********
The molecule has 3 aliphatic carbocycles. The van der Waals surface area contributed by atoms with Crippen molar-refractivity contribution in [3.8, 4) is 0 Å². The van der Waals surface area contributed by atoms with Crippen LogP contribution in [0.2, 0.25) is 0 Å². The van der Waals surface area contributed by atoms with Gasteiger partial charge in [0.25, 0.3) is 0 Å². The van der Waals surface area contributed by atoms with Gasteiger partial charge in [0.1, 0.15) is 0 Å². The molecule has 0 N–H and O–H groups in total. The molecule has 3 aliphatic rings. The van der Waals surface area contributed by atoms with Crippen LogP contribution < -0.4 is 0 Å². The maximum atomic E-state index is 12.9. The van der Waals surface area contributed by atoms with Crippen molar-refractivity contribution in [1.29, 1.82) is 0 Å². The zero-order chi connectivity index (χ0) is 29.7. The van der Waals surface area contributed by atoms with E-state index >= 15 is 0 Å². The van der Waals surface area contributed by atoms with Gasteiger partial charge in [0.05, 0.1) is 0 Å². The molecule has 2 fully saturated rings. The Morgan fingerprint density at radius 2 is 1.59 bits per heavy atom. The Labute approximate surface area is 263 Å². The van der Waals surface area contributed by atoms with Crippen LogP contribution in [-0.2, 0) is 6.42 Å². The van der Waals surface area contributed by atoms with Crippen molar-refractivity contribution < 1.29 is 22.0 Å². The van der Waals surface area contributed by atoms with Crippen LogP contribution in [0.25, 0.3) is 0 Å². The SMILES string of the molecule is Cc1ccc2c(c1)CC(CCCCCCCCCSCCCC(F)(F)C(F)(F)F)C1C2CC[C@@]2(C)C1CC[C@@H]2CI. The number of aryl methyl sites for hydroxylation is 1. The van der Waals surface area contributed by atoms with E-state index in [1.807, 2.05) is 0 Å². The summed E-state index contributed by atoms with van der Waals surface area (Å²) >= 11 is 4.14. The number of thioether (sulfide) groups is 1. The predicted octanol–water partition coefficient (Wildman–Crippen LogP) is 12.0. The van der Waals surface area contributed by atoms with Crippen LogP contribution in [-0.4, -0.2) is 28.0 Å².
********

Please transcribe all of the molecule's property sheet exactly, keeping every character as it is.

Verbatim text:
The molecule has 3 aliphatic carbocycles. The van der Waals surface area contributed by atoms with Crippen molar-refractivity contribution in [3.8, 4) is 0 Å². The van der Waals surface area contributed by atoms with Crippen LogP contribution in [0.2, 0.25) is 0 Å². The van der Waals surface area contributed by atoms with Gasteiger partial charge in [0.25, 0.3) is 0 Å². The van der Waals surface area contributed by atoms with Gasteiger partial charge in [0.1, 0.15) is 0 Å². The molecule has 0 N–H and O–H groups in total. The molecule has 3 aliphatic rings. The van der Waals surface area contributed by atoms with Crippen LogP contribution < -0.4 is 0 Å². The maximum atomic E-state index is 12.9. The van der Waals surface area contributed by atoms with Crippen molar-refractivity contribution in [1.29, 1.82) is 0 Å². The zero-order chi connectivity index (χ0) is 29.7. The van der Waals surface area contributed by atoms with E-state index >= 15 is 0 Å². The van der Waals surface area contributed by atoms with Gasteiger partial charge in [0.05, 0.1) is 0 Å². The molecule has 2 fully saturated rings. The Morgan fingerprint density at radius 2 is 1.59 bits per heavy atom. The Labute approximate surface area is 263 Å². The van der Waals surface area contributed by atoms with Crippen LogP contribution in [-0.2, 0) is 6.42 Å². The van der Waals surface area contributed by atoms with Crippen molar-refractivity contribution < 1.29 is 22.0 Å². The van der Waals surface area contributed by atoms with Crippen LogP contribution in [0.25, 0.3) is 0 Å². The SMILES string of the molecule is Cc1ccc2c(c1)CC(CCCCCCCCCSCCCC(F)(F)C(F)(F)F)C1C2CC[C@@]2(C)C1CC[C@@H]2CI. The number of aryl methyl sites for hydroxylation is 1. The van der Waals surface area contributed by atoms with E-state index in [1.807, 2.05) is 0 Å². The summed E-state index contributed by atoms with van der Waals surface area (Å²) >= 11 is 4.14. The number of thioether (sulfide) groups is 1. The predicted octanol–water partition coefficient (Wildman–Crippen LogP) is 12.0. The van der Waals surface area contributed by atoms with Crippen LogP contribution in [-0.4, -0.2) is 28.0 Å².